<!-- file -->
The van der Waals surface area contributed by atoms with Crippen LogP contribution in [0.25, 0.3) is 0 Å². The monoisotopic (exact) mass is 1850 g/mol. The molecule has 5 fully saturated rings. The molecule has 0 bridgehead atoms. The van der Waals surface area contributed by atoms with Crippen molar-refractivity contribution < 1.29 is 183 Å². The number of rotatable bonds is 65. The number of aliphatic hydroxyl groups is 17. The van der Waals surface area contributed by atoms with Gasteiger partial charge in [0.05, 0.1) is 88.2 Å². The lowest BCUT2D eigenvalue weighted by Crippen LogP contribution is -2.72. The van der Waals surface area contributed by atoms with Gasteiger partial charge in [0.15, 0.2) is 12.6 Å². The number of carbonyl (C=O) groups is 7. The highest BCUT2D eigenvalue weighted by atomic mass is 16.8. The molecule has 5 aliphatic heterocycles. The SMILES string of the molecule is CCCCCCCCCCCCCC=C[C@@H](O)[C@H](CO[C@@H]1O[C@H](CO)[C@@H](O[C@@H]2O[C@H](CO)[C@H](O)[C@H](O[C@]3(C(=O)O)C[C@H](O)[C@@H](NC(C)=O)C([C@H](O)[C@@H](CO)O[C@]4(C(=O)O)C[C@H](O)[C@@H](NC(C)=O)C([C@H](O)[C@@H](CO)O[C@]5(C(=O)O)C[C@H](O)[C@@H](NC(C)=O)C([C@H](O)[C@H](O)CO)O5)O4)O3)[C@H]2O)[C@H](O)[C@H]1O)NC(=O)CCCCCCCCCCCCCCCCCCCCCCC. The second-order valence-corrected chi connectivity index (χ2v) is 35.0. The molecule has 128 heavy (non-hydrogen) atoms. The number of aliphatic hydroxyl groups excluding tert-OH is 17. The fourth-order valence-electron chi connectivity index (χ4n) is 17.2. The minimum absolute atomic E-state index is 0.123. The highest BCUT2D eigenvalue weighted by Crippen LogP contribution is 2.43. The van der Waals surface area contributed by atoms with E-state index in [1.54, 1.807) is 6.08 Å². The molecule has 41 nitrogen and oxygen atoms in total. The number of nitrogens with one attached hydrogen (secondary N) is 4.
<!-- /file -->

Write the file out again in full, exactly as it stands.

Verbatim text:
The van der Waals surface area contributed by atoms with Crippen LogP contribution in [0.25, 0.3) is 0 Å². The monoisotopic (exact) mass is 1850 g/mol. The molecule has 5 fully saturated rings. The molecule has 0 bridgehead atoms. The van der Waals surface area contributed by atoms with Crippen molar-refractivity contribution < 1.29 is 183 Å². The number of rotatable bonds is 65. The number of aliphatic hydroxyl groups is 17. The van der Waals surface area contributed by atoms with Gasteiger partial charge in [0.05, 0.1) is 88.2 Å². The lowest BCUT2D eigenvalue weighted by Crippen LogP contribution is -2.72. The van der Waals surface area contributed by atoms with Gasteiger partial charge in [0.15, 0.2) is 12.6 Å². The number of carbonyl (C=O) groups is 7. The highest BCUT2D eigenvalue weighted by atomic mass is 16.8. The molecule has 5 aliphatic heterocycles. The SMILES string of the molecule is CCCCCCCCCCCCCC=C[C@@H](O)[C@H](CO[C@@H]1O[C@H](CO)[C@@H](O[C@@H]2O[C@H](CO)[C@H](O)[C@H](O[C@]3(C(=O)O)C[C@H](O)[C@@H](NC(C)=O)C([C@H](O)[C@@H](CO)O[C@]4(C(=O)O)C[C@H](O)[C@@H](NC(C)=O)C([C@H](O)[C@@H](CO)O[C@]5(C(=O)O)C[C@H](O)[C@@H](NC(C)=O)C([C@H](O)[C@H](O)CO)O5)O4)O3)[C@H]2O)[C@H](O)[C@H]1O)NC(=O)CCCCCCCCCCCCCCCCCCCCCCC. The second-order valence-corrected chi connectivity index (χ2v) is 35.0. The molecule has 128 heavy (non-hydrogen) atoms. The number of aliphatic hydroxyl groups excluding tert-OH is 17. The fourth-order valence-electron chi connectivity index (χ4n) is 17.2. The minimum absolute atomic E-state index is 0.123. The highest BCUT2D eigenvalue weighted by Crippen LogP contribution is 2.43. The van der Waals surface area contributed by atoms with E-state index in [1.54, 1.807) is 6.08 Å². The molecule has 41 nitrogen and oxygen atoms in total. The number of nitrogens with one attached hydrogen (secondary N) is 4.